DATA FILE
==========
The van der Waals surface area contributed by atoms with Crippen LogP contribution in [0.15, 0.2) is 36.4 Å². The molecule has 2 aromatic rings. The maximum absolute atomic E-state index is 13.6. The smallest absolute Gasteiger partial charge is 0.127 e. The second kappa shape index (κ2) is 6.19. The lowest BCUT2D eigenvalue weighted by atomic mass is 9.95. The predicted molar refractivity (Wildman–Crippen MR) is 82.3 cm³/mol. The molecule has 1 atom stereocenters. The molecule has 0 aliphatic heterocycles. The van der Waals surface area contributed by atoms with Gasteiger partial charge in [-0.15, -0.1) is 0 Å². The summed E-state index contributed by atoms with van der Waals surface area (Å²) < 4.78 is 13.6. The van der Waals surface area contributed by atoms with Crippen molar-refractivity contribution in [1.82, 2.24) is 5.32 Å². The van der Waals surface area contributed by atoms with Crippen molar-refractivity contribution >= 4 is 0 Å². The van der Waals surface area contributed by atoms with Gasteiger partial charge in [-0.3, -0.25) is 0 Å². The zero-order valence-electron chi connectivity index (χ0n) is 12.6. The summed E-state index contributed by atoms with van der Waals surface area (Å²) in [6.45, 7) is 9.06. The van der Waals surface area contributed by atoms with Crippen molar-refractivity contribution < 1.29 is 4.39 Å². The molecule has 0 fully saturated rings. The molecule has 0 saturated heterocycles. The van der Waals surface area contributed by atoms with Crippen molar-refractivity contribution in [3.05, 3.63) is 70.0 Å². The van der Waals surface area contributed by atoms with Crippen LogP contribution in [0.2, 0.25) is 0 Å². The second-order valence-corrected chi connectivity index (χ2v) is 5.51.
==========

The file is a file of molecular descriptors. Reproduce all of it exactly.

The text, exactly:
The van der Waals surface area contributed by atoms with Crippen LogP contribution in [0.15, 0.2) is 36.4 Å². The molecule has 2 aromatic rings. The maximum absolute atomic E-state index is 13.6. The smallest absolute Gasteiger partial charge is 0.127 e. The second kappa shape index (κ2) is 6.19. The lowest BCUT2D eigenvalue weighted by atomic mass is 9.95. The predicted molar refractivity (Wildman–Crippen MR) is 82.3 cm³/mol. The molecule has 1 atom stereocenters. The molecule has 0 aliphatic heterocycles. The van der Waals surface area contributed by atoms with Gasteiger partial charge in [-0.15, -0.1) is 0 Å². The summed E-state index contributed by atoms with van der Waals surface area (Å²) < 4.78 is 13.6. The van der Waals surface area contributed by atoms with Crippen molar-refractivity contribution in [1.82, 2.24) is 5.32 Å². The van der Waals surface area contributed by atoms with Crippen molar-refractivity contribution >= 4 is 0 Å². The van der Waals surface area contributed by atoms with Gasteiger partial charge in [-0.3, -0.25) is 0 Å². The zero-order valence-electron chi connectivity index (χ0n) is 12.6. The summed E-state index contributed by atoms with van der Waals surface area (Å²) in [6.45, 7) is 9.06. The van der Waals surface area contributed by atoms with Crippen molar-refractivity contribution < 1.29 is 4.39 Å². The molecule has 0 fully saturated rings. The molecule has 0 saturated heterocycles. The van der Waals surface area contributed by atoms with Crippen molar-refractivity contribution in [3.05, 3.63) is 70.0 Å². The van der Waals surface area contributed by atoms with Crippen LogP contribution in [0.2, 0.25) is 0 Å². The second-order valence-corrected chi connectivity index (χ2v) is 5.51.